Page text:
When we traveled to the Michigan set of Need For Speed in June and watched director Scott Waugh work on day 57 (of 67) of principal photography, we had the opportunity to watch star Aaron Paul work his magic. At the time, the last set of episodes for Breaking Bad had yet to air but it Paul had already earned the love of fans for his performance as the series' Jesse Pinkman - a role that helped him land the Need For Speed gig.
Aaron Paul was in high spirits and before we watched an epic car chase sequence play out before our eyes, we got to see Paul working some close-up, in-car dialogue scenes. We chatted with him about about the nature of his character in Need For Speed, comparisons to classic car films of the '70s and to the Fast & Furious franchise, the NFS video game series, the cars he gets to drive and the stunt training required to prepare for the role of Tobey Marshall.
Was there any apprehension about jumping back into the crime genre?
Aaron Paul: I definitely wasn't trying to stay away from the whole crime element in future opportunities. I like crime. It'd dangerous. It's super-fun. With this film, it gives me the opportunity to drive really fast in really crazy cars. So why not?
How is the Mustang?
The Mustang is amazing. His Gran Torino is unreal. The Koenigsegg is pretty freakily fast, too.
Do they let you drive very fast or are they scared you'll kill yourself?
A combination of both. I do drive fast. I've probably gone, maybe on camera 120. And it's legal and I'm flying by cop cars. It's so great.
What kind of preparation did you have to do?
In terms of driving, they had me do just a stunt course outside of Los Angeles. It's mostly to teach me how to get out of problematic situations if something were to go wrong in the car. I learned how to drift around corners, do reverse 180s and 360s. I don't why they had me learn that. I don't do it in the film. But it was badass.
Do you now apply it in your life?
Everyday, yeah. In rental cars. The Winnebago I haven't tried to flip yet (laughs). We've been having a blast.
Do you get to keep one of these beauties?
Oh man, I'm trying. Trust me, I am trying. I think everybody wants the Gran Torino and we only have two of them. I know Scott, our brilliant director, wants to take one home and I know my stunt driver, Tanner Foust, who is truly the one making me look like I know what I'm doing. In all reality, he's doing most of the driving.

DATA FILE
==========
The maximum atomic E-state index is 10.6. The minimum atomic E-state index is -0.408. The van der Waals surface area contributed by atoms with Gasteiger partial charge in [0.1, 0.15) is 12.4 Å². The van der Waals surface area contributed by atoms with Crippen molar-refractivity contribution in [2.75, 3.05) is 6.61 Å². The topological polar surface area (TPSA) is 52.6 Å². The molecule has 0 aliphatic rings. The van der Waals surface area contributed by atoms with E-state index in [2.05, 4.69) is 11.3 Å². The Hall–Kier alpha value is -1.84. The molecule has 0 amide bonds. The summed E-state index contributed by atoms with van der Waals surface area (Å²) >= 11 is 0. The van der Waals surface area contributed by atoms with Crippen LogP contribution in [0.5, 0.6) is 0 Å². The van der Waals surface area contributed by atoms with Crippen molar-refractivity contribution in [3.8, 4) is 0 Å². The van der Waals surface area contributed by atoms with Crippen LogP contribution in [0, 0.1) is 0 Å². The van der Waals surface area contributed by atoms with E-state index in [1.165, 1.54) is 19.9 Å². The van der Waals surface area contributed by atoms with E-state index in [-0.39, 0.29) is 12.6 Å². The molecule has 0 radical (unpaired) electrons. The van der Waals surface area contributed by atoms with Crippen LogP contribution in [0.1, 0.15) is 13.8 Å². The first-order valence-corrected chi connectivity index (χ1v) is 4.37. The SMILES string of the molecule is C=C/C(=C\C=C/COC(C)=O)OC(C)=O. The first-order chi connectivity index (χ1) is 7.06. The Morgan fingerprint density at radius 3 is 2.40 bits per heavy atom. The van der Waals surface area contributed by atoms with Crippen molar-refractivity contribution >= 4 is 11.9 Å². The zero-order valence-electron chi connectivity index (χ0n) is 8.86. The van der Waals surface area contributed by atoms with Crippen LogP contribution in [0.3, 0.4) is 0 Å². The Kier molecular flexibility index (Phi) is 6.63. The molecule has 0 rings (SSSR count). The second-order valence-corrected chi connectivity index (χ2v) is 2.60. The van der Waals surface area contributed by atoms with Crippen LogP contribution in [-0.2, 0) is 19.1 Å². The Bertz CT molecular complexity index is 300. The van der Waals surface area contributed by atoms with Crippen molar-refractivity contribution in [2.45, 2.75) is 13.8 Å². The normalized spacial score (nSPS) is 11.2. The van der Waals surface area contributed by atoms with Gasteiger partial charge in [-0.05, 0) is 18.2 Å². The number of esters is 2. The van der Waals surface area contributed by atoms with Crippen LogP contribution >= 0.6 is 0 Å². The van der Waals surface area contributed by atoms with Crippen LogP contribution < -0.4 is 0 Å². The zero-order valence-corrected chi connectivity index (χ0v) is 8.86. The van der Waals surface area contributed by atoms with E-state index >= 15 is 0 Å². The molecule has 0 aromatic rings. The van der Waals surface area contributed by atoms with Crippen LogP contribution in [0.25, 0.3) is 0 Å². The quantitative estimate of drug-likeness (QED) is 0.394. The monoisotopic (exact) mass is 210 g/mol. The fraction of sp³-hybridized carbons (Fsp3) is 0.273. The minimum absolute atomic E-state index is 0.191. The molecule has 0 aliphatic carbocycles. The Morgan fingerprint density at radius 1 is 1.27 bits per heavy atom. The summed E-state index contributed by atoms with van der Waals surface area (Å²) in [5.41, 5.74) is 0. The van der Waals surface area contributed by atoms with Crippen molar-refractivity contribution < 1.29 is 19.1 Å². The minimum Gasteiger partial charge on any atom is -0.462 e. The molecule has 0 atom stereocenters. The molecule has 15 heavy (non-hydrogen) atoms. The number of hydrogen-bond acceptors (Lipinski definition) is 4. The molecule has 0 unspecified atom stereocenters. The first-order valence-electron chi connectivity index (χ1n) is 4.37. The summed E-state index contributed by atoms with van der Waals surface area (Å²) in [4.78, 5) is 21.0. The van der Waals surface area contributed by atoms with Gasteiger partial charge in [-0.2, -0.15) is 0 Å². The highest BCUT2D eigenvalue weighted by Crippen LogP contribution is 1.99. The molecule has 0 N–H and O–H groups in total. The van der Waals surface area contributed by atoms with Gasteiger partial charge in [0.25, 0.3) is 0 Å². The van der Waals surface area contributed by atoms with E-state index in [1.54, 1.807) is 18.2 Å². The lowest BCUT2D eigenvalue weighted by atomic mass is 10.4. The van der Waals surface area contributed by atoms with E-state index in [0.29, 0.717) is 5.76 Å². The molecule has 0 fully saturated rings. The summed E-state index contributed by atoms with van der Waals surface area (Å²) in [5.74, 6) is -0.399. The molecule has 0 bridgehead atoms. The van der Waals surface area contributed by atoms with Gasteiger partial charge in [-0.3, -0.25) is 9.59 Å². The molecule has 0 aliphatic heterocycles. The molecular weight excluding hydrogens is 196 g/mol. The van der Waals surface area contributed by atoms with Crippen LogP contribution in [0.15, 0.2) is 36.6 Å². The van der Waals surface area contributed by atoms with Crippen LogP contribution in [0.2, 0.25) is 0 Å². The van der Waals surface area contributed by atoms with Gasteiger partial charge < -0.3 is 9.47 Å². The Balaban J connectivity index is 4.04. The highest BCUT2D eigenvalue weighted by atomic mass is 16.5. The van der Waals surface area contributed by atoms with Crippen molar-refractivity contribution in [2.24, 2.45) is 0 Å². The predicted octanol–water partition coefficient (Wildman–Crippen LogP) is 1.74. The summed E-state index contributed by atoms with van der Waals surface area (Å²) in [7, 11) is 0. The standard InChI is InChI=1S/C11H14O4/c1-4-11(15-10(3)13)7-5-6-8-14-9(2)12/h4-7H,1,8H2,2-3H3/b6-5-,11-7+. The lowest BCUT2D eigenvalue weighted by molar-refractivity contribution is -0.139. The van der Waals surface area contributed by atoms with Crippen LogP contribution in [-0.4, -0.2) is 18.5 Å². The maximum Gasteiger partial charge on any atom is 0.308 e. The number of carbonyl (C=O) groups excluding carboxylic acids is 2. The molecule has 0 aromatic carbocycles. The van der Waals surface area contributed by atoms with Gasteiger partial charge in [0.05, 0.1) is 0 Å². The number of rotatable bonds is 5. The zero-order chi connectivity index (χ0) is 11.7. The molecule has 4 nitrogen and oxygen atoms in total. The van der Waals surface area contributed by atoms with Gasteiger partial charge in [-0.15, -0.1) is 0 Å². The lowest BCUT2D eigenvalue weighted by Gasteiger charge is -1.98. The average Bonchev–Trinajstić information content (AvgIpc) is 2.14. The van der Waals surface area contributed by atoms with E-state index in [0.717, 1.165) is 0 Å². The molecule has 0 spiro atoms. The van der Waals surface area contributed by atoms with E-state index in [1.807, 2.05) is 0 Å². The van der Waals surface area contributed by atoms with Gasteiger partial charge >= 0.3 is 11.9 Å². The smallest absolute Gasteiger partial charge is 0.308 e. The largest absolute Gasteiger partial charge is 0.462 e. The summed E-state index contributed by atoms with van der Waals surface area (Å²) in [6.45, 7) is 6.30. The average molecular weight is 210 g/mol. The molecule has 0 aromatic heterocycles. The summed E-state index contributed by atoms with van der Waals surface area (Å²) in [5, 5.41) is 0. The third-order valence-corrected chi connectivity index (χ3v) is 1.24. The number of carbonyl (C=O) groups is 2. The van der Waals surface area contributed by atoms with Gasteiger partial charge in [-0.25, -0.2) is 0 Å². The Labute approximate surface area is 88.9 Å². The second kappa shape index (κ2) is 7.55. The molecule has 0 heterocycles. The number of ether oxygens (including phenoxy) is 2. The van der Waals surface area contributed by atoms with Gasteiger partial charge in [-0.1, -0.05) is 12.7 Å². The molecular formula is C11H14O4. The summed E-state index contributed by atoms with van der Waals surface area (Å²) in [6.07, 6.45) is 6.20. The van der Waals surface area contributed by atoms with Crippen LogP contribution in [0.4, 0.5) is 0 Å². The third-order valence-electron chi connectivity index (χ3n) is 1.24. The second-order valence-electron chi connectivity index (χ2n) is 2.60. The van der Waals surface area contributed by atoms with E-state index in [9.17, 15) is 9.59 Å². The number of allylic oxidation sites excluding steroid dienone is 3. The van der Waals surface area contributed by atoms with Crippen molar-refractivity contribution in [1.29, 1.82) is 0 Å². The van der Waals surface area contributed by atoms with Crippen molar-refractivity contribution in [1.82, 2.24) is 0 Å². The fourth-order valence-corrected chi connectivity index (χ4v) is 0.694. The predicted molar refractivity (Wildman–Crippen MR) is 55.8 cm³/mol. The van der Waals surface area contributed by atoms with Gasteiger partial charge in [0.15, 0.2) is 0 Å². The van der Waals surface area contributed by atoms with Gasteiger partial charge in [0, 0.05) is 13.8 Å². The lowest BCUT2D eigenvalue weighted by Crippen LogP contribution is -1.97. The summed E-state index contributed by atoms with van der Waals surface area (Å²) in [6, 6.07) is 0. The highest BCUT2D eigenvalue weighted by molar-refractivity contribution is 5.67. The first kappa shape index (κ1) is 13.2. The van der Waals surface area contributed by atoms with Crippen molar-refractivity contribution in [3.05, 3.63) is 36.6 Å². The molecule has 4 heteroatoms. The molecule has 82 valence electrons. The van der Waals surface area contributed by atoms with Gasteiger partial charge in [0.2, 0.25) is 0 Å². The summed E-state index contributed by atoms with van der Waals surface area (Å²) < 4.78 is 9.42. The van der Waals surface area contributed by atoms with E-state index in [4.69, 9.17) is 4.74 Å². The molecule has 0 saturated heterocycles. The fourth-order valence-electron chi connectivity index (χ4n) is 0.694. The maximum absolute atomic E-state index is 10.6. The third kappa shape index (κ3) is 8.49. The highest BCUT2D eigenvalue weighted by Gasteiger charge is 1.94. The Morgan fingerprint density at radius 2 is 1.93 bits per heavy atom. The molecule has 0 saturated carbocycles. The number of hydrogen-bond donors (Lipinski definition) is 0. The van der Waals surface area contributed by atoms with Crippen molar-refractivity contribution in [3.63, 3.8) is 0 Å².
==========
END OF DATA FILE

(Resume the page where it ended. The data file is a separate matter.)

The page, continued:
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We've heard this film is very grounded in reality.
When it was placed in my lap, I instantly thought, "Oh, it's going another 'Fast & Furious' film". That's not necessarily a bad thing. Those films are super-entertaining. That's why they're so highly successful. I read the script and I went, "Oh, wow. This is really interesting." Then I heard the pitch from Scott Waugh and heard that he wanted to do a full throwback to the '60s and '70s classic car-culture films. Stuff like "Bullit". I thought that was very interesting.
Can you talk about the energy that Scott brings to set?
Oh man, you walk on set and -- you can't really tell today, but it's such a testosterone-driven set. He's a second or third generation stuntman and he has a very specific, unique vision of what he wants for this film and it's very gritty and edgy. Really, to be honest, I think this film is going to surprise a lot of people. But he's a wild man. He knows what he wants and he's really a perfect director for it. He's super energetic. Super excited. Some days are more stressful than others, but he's a madman. He's great.
The game doesn't really have a plot. Can you talk about having that blank canvass to build a film on?
That's what's so great. There have been so many "Need For Speed" games, but there's no narrative. It's truly a blank canvass for the writers. You'll see when you watch the film that you actually feel like you're behind the wheel. For a lot of the camera angles, you feel like you're actually driving the car. It kind of makes you feel like you're in the game in a way. In terms of character, it's a blast being a badass but also the good guy. Being a badass in these crazy cars. It's just been fun.
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Do you play video games?
Yeah, on and off. Not really so much right now. But I dabble. I definitely was a huge gamer.
Is it fair to say that playing a video game pales in comparison to driving a car at 120 miles per hour?
Does this film have its lighter moments?
Even with "Breaking Bad," even though it got super-dark, the show is pretty funny. You find yourself laughing at very terrible things. Bodies being melted by acid. It's funny, but in reality it's not. Here, we're having fun. It's really an intense story, but there's the story between Tobey and Julia, the two people stuck in the Mustang on the cross-country venture, that's a pretty funny one.
So it's very much "Smokey and the Bandit" with you as Burt Reynolds and Ms. Poots as Sally Field?
Can we talk about your wardrobe? (He was sporting a leather jacket)
Actually, this is pretty much the only thing he wears in the entire film. It's a story of this guy desperately trying to make it across country in a very short period of time. He doesn't have a lot of time to change. But it's definitely very different than the attire I wear on "Breaking Bad." That's not necessarily a bad thing.
DreamWorks Pictures' Need For Speed is directed by Scott Waugh and stars Aaron Paul, Dominic Cooper, Imogen Poots, Ramon Rodriguez, Rami Malek, Scott Mescudi, Dakota Johnson, Harrison Gilbertson and Michael Keaton.
Need for Speed hits theaters on March 14, 2014.
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